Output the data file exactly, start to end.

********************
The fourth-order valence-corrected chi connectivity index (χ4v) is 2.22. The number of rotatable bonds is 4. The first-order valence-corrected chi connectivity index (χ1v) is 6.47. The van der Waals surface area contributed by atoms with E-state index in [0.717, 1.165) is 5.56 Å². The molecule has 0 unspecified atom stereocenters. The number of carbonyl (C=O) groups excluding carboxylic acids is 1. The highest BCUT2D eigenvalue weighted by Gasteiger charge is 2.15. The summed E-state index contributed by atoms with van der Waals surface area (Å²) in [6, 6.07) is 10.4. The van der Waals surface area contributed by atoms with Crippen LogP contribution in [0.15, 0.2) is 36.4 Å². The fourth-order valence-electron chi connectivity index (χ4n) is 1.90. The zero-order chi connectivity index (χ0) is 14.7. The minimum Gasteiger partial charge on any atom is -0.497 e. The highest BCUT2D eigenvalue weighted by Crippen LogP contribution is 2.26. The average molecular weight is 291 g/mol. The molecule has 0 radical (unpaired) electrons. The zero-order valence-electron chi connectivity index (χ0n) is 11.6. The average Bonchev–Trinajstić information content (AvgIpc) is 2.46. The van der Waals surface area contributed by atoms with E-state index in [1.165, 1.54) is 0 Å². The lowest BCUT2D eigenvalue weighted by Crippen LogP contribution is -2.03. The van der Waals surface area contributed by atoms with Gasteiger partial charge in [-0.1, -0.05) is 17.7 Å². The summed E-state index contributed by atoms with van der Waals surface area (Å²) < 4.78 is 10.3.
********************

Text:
The fourth-order valence-corrected chi connectivity index (χ4v) is 2.22. The number of rotatable bonds is 4. The first-order valence-corrected chi connectivity index (χ1v) is 6.47. The van der Waals surface area contributed by atoms with E-state index in [0.717, 1.165) is 5.56 Å². The molecule has 0 unspecified atom stereocenters. The number of carbonyl (C=O) groups excluding carboxylic acids is 1. The highest BCUT2D eigenvalue weighted by Gasteiger charge is 2.15. The summed E-state index contributed by atoms with van der Waals surface area (Å²) in [6, 6.07) is 10.4. The van der Waals surface area contributed by atoms with Crippen LogP contribution in [0.15, 0.2) is 36.4 Å². The fourth-order valence-electron chi connectivity index (χ4n) is 1.90. The zero-order chi connectivity index (χ0) is 14.7. The minimum Gasteiger partial charge on any atom is -0.497 e. The highest BCUT2D eigenvalue weighted by Crippen LogP contribution is 2.26. The average molecular weight is 291 g/mol. The molecule has 0 radical (unpaired) electrons. The zero-order valence-electron chi connectivity index (χ0n) is 11.6. The average Bonchev–Trinajstić information content (AvgIpc) is 2.46. The van der Waals surface area contributed by atoms with E-state index in [1.165, 1.54) is 0 Å². The lowest BCUT2D eigenvalue weighted by Crippen LogP contribution is -2.03. The van der Waals surface area contributed by atoms with Gasteiger partial charge in [-0.1, -0.05) is 17.7 Å². The summed E-state index contributed by atoms with van der Waals surface area (Å²) < 4.78 is 10.3.